While the coronavirus has forced many people to cancel plans and activities, gardeners have had more time to tend to their flowers, shrubs and plants.
Members of the Gonzales Garden Club talked about the measures they took to keep their plants growing during a Sept. 2 meeting. However, it wasn’t their usual gathering.
After months of suspended activities, the Gonzales Garden Club turned to the internet for its first meeting for the 2020-21 season.
Fourteen members attended virtually with the promise that more members will access the video conferencing program next month. President Jamie Trisler followed the routine schedule of the pledge, prayer, roll call, old and new business and featured program presentation.
Members cited examples of the impact the pandemic has had on their gardens. Many said their time spent at home resulted in outdoor success. Some stayed away from plant nurseries and bought seeds online; others propagated from what regrew or had young loved ones bring them plants and mulch. A few ventured out to nurseries with masks as their only “essential” outings.
After recurrent family setbacks, Dale Bowman was able to “get all caught up” in her beds this summer. Janis D’Benedetto concentrated on vegetable gardening and grew “more than enough tomatoes.” Conchita Richey noted that she “worked in the garden the entire time. It was my salvation.” Gwen Heck said her five-year-old garden is now “the best it’s ever looked.”
The program this month was “Pollinator Plants” by member Mary Jo Pohlig. She presented photos of 26 of her plants that attract bees, butterflies and hummingbirds and gave unique details about each, commenting on their growth habits and needs. Her favorite easy-to-grow pollinator plants are Mexican flame vine, purple porterweed and zinnias because of how much wildlife loves them. Other reliable sun-loving bloomers include begonia, cassia, cat’s whiskers, cigar plant, coleus, fennel, globe amaranth, hibiscus, hyssop, ironweed, milkweed, moon flowers, passion vine, penta, pride of Barbados and salvia.
Pollinator plants that acclimate to shade are black-eyed Susan, firespike, guara, impatiens and Turk’s cap. Prolific pollinator plants that spread are black-eyed Susan, lyreleaf sage, mistflower, ruellia, trailing lantana and yarrow.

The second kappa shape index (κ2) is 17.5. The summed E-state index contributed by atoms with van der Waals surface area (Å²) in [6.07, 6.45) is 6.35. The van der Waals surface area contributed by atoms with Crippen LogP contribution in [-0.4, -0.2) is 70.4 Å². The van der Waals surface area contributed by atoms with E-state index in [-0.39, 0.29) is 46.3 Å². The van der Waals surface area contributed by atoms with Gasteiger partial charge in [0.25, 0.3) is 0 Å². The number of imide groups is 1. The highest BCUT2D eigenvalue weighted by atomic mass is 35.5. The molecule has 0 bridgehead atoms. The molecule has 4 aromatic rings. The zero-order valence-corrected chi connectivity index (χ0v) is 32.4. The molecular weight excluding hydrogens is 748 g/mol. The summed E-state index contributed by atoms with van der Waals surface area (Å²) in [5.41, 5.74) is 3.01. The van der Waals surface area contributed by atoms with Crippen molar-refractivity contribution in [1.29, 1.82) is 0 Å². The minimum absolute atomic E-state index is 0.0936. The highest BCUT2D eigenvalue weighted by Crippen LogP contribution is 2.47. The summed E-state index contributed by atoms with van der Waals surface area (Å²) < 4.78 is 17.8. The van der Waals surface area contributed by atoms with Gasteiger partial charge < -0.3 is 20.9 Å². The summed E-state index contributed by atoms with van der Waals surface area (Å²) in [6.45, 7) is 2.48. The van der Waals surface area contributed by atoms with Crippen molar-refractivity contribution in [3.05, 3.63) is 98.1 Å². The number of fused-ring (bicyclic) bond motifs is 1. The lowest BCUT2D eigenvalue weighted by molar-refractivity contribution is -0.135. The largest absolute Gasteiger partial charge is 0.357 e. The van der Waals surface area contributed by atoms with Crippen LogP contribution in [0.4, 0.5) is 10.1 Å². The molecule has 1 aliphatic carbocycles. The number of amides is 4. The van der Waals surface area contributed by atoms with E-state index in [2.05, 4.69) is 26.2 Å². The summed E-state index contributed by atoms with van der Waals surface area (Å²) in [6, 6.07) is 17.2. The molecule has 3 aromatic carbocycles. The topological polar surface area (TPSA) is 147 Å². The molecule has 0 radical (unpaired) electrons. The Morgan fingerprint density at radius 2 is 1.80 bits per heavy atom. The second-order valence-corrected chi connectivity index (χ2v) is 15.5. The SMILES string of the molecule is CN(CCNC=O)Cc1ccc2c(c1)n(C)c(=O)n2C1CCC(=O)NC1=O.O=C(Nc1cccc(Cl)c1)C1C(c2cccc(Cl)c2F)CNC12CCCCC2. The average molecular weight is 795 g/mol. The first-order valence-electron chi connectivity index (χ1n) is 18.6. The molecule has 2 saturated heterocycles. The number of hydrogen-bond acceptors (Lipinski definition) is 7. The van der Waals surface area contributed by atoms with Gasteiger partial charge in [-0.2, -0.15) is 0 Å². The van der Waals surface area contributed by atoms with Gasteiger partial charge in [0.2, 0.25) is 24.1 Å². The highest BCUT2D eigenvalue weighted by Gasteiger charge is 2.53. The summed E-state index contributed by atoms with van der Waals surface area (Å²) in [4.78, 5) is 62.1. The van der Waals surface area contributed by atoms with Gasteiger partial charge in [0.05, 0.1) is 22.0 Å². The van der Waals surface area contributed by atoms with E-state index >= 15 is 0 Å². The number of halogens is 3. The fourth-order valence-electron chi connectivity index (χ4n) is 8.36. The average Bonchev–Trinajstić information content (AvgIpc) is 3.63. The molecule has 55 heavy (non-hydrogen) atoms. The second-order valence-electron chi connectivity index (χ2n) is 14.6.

Pohlig toured her garden in real-time using the camera and microphone of her iPad to transmit the images of her flourishing beds. Members were able to ask questions and get answers about Pohlig’s garden practices. “To have success with these kinds of plants, fertilize thoroughly in the spring then add doses of specialty fertilizers a couple of times during the summer,” she said. Besides using fertilizer and mulch, her best advice is to “find the right place for the right plant.”
In addition to membership in the Gonzales Garden Club, Pohlig belongs to the Ascension Master Gardener Association, Sundowner’s African Violet Society, African Violet Society of America, National Audubon Society and Louisiana Ornithological Society. She is vice president of GGC plus serves on committees that plan projects and maintain community gardens.
Member Barbara McCormick presented a floral design, which is customary at in-person monthly meetings. She used flowers, as well as greenery from her home garden to form a crescent-line arrangement which she displayed via Zoom.
Three recommended horticulture hints for September were also offered: Sew cool-season annual seeds. Divide and transplant Louisiana iris. Prune roses up to one third the plant.
This virtual event of Trisler conducting the business meeting, Pohlig showing her plants, and McCormick presenting a floral design all grounded to the club’s efforts to get back to normal. Trisler noted, “Our Zoom meetings help keep our community of garden club members thriving.” Another virtual meeting is planned for next month when Marilyn Rice will demonstrate the creation of basic floral designs.